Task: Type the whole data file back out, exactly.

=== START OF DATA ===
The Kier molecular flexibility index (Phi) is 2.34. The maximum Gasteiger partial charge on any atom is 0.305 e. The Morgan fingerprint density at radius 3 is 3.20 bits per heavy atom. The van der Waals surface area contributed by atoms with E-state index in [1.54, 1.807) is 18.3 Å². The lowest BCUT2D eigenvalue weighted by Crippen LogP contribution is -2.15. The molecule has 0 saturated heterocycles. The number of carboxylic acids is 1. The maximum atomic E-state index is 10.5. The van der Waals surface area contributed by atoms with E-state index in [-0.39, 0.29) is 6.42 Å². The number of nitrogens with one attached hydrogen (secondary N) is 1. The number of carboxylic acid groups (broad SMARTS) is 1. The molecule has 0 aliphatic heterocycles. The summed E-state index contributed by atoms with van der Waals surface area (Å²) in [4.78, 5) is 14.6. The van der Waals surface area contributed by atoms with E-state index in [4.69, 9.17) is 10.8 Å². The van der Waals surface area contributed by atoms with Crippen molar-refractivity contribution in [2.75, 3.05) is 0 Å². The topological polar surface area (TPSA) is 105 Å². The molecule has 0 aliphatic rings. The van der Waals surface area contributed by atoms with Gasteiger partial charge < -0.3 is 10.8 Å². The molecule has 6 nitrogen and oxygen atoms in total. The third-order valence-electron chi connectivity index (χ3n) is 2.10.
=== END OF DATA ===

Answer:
The Kier molecular flexibility index (Phi) is 2.34. The maximum Gasteiger partial charge on any atom is 0.305 e. The Morgan fingerprint density at radius 3 is 3.20 bits per heavy atom. The van der Waals surface area contributed by atoms with E-state index in [1.54, 1.807) is 18.3 Å². The lowest BCUT2D eigenvalue weighted by Crippen LogP contribution is -2.15. The molecule has 0 saturated heterocycles. The number of carboxylic acids is 1. The maximum atomic E-state index is 10.5. The van der Waals surface area contributed by atoms with E-state index in [-0.39, 0.29) is 6.42 Å². The number of nitrogens with one attached hydrogen (secondary N) is 1. The number of carboxylic acid groups (broad SMARTS) is 1. The molecule has 0 aliphatic heterocycles. The summed E-state index contributed by atoms with van der Waals surface area (Å²) in [4.78, 5) is 14.6. The van der Waals surface area contributed by atoms with E-state index in [4.69, 9.17) is 10.8 Å². The van der Waals surface area contributed by atoms with Crippen molar-refractivity contribution in [2.75, 3.05) is 0 Å². The topological polar surface area (TPSA) is 105 Å². The molecule has 0 aliphatic rings. The van der Waals surface area contributed by atoms with Gasteiger partial charge < -0.3 is 10.8 Å². The molecule has 6 nitrogen and oxygen atoms in total. The third-order valence-electron chi connectivity index (χ3n) is 2.10.